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  • £21.50

    Brandenburg Concerto No. 2 (allegro) - J.S Bach - John Abbott

    The "Brandenburg Concertos" were composed and dedicated to Christian Ludwig, Margrave of Brandenburg in 1721, however it seems now they were never actually played for him. This 1st movement has been kilfully arranged as a trio for Soprano Cornet and 2 Bb Cornets (solo cornet, and repiano). This is sure to test the strongest of players, utilising the soprano's high register and making work of the low register on the Bb cornets. As well as keeping the band entertained with running semi-quavers (and some wonderful intervals for the basses!!!) This certainly is a hard piece to perform for the three soloists, but its well worth the challenge.

    In stock: Estimated delivery 1-2 days
  • £21.50

    Brandenburg Concerto No. 2 (allegro assai) - J.S Bach - John Abbott

    The "Brandenburg Concertos" were composed and dedicated to Christian Ludwig, Margrave of Brandenburg in 1721, however it seems now they were never actually played for him. This 3rd movement has been kilfully arranged as a trio for Soprano Cornet and 2 Bb Cornets (solo cornet, and repiano). This is sure to test the strongest of players, starting with the famous trumpet opening. The Baritones, Euphoniums and Basses also play a very important role in this arrangement. This certainly is a hard piece to perform for the three soloists, but its well worth the challenge.

    In stock: Estimated delivery 1-2 days
  • £25.50

    Symphony No.1 (2nd Mov.) - Tchaikovsky - Julian M Blakestone

    "Land of Desolation, Land of Mists" is the title given to the second movement of Tchaikovsky's First Symphony with carries the sub-title Winter Dreams, a theme carried onward by its first two movements. However, those seeking the "misty desolation" of a winter on the steppes will not find it here, for of all Tchaikovsky's symphonies, this one bears the aura of optimism.

    In stock: Estimated delivery 1-2 days
  • £25.50

    Symphony No.1 (1st Mov.) - Beethoven - Julian M Blakestone

    When Beethoven's First Symphony was premiered on April 2 1800, the audience was baffled by the audacity of its composer. Although the work seems, to late 20th century ears, to be little different from the late symphonies of Mozart and especially Haydn. The very opening bars gave notice to the musical world that here was a composer to be watched. Now the first movement has been arranged for full brass band, making the perfect alternative to an overture at a concert.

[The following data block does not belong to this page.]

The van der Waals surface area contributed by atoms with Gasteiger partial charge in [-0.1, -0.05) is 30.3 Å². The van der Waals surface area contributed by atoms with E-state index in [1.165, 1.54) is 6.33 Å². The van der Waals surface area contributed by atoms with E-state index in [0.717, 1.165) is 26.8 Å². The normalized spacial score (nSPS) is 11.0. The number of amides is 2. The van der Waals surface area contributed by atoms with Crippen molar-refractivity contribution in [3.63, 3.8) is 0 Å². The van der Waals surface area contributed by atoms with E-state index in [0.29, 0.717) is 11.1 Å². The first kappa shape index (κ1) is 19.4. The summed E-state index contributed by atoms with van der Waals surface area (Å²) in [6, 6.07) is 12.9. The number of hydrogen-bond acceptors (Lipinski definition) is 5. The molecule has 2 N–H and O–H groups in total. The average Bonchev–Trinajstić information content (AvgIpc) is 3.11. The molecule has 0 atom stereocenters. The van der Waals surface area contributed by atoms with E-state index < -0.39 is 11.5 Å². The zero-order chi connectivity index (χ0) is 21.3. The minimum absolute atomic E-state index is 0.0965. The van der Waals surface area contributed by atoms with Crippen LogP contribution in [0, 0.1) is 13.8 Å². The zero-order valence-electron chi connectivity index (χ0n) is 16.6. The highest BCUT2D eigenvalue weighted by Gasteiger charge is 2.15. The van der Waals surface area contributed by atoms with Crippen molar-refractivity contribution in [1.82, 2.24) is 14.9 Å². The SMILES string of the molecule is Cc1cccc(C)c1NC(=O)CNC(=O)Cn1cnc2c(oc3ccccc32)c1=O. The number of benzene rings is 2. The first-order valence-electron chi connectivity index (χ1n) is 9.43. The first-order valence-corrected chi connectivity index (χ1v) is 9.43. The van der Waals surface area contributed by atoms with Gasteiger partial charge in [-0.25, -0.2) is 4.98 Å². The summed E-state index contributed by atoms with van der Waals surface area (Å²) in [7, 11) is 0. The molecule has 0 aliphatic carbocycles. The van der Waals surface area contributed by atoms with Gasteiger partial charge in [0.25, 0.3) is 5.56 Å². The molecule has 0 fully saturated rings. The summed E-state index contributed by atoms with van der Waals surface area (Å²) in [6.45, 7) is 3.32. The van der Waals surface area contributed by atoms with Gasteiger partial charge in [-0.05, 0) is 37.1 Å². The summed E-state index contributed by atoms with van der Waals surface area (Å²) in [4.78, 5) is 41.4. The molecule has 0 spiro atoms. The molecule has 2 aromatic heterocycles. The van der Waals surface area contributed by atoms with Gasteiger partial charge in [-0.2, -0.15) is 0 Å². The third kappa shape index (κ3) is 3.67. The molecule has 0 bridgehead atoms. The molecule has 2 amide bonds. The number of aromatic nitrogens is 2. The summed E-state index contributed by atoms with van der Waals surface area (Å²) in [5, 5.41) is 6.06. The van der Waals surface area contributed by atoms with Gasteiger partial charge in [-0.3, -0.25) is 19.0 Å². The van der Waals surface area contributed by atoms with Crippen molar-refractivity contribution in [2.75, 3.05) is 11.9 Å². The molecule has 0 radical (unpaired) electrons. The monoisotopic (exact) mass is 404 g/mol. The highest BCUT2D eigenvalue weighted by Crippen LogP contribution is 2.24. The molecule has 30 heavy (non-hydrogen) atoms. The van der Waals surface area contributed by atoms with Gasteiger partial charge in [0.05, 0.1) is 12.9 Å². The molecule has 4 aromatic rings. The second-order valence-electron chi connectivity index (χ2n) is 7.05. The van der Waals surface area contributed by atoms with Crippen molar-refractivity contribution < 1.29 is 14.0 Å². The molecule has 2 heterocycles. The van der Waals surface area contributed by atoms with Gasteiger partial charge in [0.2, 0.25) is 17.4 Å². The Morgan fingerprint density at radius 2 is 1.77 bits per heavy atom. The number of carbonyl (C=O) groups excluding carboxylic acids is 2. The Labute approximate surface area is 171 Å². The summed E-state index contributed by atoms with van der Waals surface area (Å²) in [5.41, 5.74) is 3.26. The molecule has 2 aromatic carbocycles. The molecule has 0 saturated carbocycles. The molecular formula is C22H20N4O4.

In stock: Estimated delivery 1-2 days
  • £21.50

    Yes, We Have No Bananas - Frank Silver & Irving Cohn - John Lee

    This novelty song is known worldwide following multiple recordings by Billy Jones, Billy Murray, Arthur Hall, Irving Kaufman, and others. Benny Goodman and his Orchestra also recorded the work which has helped keep up the songs popularity since its initial release in 1923. Writer Frank Silver may have been influenced by an actual shortage of Gros Michel bananas in the early 20th century. Now arranged as a trombone solo, this arrangement has two parts; the first being accessible to most soloists with an optional continued section, which is more intricate for more advanced soloists to enjoy. A great audience pleaser and repertoire item.

    In stock: Estimated delivery 1-2 days

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  • £35.00

    SYMPHONY No.1, Finale from (Brass Band) - Rachmaninoff, Sergei - Littlemore, Phillip

    Rachmaninov composed his First Symphony in 1895, at the age of just 22 years. It received its first performance on March 27, 1897, at a Russian Symphony Society concert in St. Petersburg with Alexander Glazunov conducting. The premiere was not well-received, and Rachmaninov himself blamed Glazunov for a lacklustre approach for beating time rather than finding the music. Some contemporary reports even suggested that Glazunov was inebriated when he took to the stage! Despite the disappointment of the premiere performance, Rachmaninov never destroyed the score but left it behind when he left Russia to settle in the West, eventually it was given up for lost. After the composer's death, a two-piano transcription of the symphony surfaced in Moscow, followed by a set of orchestral parts at the conservatory in Saint Petersburg. In March 1945, the symphony was performed in Moscow for the first time since its 1897 premiere. It was a grand success, and this led to a new and more enthusiastic evaluation of the symphony. In March 1948 it received a similarly successful American premiere and the work proceeded to establish itself in the general repertory. The final movement (Allegro con fuoco) is colourful and grand but not without its darkly contrasting, menacing episodes that intensifies its malevolence. It is a work overflowing with ideas demonstrating a strong, highly individual, and self-assured young talent. Duration: 5:40